For 28 minutes after the 2005 London Bombing, Gill Hicks was dead.
Strangers brought her back. It’s the unconditional love she felt from those strangers that Dr Hicks said helped her through her darkest days after she lost both her legs from just below the knee.
Dr Hicks, who describes herself as a peace builder, was the guest speaker at the International Women’s Day event held in conjunction with the Dubbo Chamber of Commerce, Dubbo RSL Memorial Club and NAB on Thursday night.
In the 13 years since the bombing that dramatically changed her life, the South Australian resident has devoted her time to working in counter-terrorism, often working with violent extremists themselves towards a peaceful solution.
Her message for Dubbo was for people to think of their life as a verb.
“We’re here for such a short period of time and while you’ve got everything intact and you can, do it. While you can, whatever you can do, get out and do because if you thought of life as a verb, as something that we did rather than complained about or put off until tomorrow... I think it’s just about soaking up every single minute that we can,” Dr Hicks said.
Everything was about a choice, she said. No matter what happens, everyone has the incredible power to choose how they react and respond.
“When I realised that my whole life changed suddenly I thought ‘I get to choose how I feel about being a double amputee’, I get to choose to feel positive when I can feel some negativity creeping in, I get to choose every action and response,” Dr Hicks said.
“That’s incredibly powerful and enough of us don’t realise what we have that no one can ever, ever take away. We get to have the power of choice.”
The peace builder’s attitude wasn’t always so positive. Dr Hicks said like so many others, she thought she was immortal. She was an Australian living in London, working in a high-powered job from 7.30 am until 10.30 pm every day.
Dr Hicks said she was into design and fashion, she collected shoes, and then her life’s trajectory took a different path.
“For me it’s been a 13 year quite lonely period of not holding on to things that don’t matter. I’ve become sort of the worst best friend because if one of my girlfriends say to me ‘do I look good in this?’ ‘do I look to big in it?’ and I say ‘it just doesn’t matter. What’s important is the breath you’re taking, it’s being alive, it’s being in the present and having a purpose and contributing to the world around you’. That’s what’s important,” she said.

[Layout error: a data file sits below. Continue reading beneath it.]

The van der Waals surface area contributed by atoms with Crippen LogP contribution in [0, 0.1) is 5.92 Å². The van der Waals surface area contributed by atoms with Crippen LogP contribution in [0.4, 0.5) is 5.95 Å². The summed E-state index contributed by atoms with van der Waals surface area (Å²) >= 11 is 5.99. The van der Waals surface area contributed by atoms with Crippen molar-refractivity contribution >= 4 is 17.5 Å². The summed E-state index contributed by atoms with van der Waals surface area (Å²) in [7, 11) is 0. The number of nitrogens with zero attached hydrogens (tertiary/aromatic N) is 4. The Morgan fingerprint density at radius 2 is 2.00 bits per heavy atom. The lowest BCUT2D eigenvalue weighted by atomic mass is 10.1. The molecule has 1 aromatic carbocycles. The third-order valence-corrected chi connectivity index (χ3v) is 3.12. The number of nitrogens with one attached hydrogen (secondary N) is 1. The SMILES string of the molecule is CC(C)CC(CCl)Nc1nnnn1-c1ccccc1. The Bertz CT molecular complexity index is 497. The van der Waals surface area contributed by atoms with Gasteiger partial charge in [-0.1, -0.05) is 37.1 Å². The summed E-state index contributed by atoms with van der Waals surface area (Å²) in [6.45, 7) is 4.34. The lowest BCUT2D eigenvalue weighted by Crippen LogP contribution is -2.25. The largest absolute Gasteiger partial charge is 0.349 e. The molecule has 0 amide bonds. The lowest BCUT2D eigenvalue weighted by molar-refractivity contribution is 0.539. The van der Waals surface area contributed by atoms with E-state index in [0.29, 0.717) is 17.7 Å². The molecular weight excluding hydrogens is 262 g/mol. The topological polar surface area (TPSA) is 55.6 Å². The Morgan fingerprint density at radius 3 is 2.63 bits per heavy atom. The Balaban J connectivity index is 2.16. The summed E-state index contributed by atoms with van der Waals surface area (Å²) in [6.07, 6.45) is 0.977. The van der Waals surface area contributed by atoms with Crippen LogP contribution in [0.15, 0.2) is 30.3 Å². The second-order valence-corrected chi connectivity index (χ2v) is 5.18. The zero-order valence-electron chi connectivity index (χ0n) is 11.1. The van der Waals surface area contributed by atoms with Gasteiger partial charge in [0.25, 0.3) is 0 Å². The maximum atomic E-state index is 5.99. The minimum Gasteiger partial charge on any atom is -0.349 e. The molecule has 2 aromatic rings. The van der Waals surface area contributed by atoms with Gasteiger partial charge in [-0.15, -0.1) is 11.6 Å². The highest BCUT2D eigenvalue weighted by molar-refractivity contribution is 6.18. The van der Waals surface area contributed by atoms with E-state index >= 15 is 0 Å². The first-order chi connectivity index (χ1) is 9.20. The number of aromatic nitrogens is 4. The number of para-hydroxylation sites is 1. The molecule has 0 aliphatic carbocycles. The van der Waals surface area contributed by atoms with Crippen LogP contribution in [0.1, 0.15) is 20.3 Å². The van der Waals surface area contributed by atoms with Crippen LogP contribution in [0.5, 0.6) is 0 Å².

The really transformational moment came from when she was rescued, Dr Hicks said. She said she was touched and felt absolute, unconditional love.
“I never talk about love lightly and I absolutely believe that that love saved my life over and over and over again. The love of strangers, the love of people who were willing to risk their own lives to save mine, absolutely changed my view, changed my understanding of humanity and absolutely helped me on my really dark days to know that people really cared,” she said.
Dr Hicks is the founder of not-for-profit organisation MAD for Peace. It aims to provide an alternative view for the ideologies and destructive ideas that she said violent extremists often succumbed to.
It’s really hard to measure what does success look like. Is that a day without a suicide bomber? I have to say ‘yes it is’,” Dr Hicks said.
“In Australia we can absolutely lead the way with how we’re looking at our narrative, how we’re getting in quite early and how we can intervene at a time when people are at the cusp of absolutely being drawn to a sense of our inner purpose; which is what the very sophisticated recruitment of violent extremism is all about.”
Her career includes speaking to the extremists themselves to see what made them choose the path and what can be done to get them away from it.
“Someone like me represents this is the outcome of that thinking. It’s not just the ideological thinking that’s destructive but it’s the action of those thoughts. I am the outcome and where has it got anybody? What has it proved?” Dr Hicks said.
“This is a time when violent extremism, when terrorism is something that is, I hate to use the word threat, but it’s present in all of our societies and I think it takes all of our societies to face it and unite by coming together and say ‘okay we can beat this by being stronger together’.”
On Thursday night Dr Hicks used her talk to the International Women’s Day event to not only share her story, but to talk about the incredible achievements of women.
“I think we are people who actually enable so much to happen but we never get the light shone on that. So for me International Women’s Day is also about highlighting just how valuable we are,” the speaker said.
“If we took out everything women did in the world it would be an interesting project. What does the world look like without the achievements of women?”
As a mother of a young daughter, Dr Hicks said one of the most important things she wanted to pass along were her actions.
“I encourage everything of hers. Every single thing she wants to do, there are no limits and I’ll always say to her, ‘if you want to be a librarian or a rocket scientist I’m here to make that happen’,” she said.
Dr Hicks said she also hoped the attendees of the event would take away something from her story and message.
“People are everything. Strangers saved my life. I always have a little piece of my heart that says even a single word or a sentence will fall onto the ears that need to hear it,” she said.
“That’s how I approach every single talk, that it could just be the thing I said tonight that could help change their attitude. That’s all I can ever do.”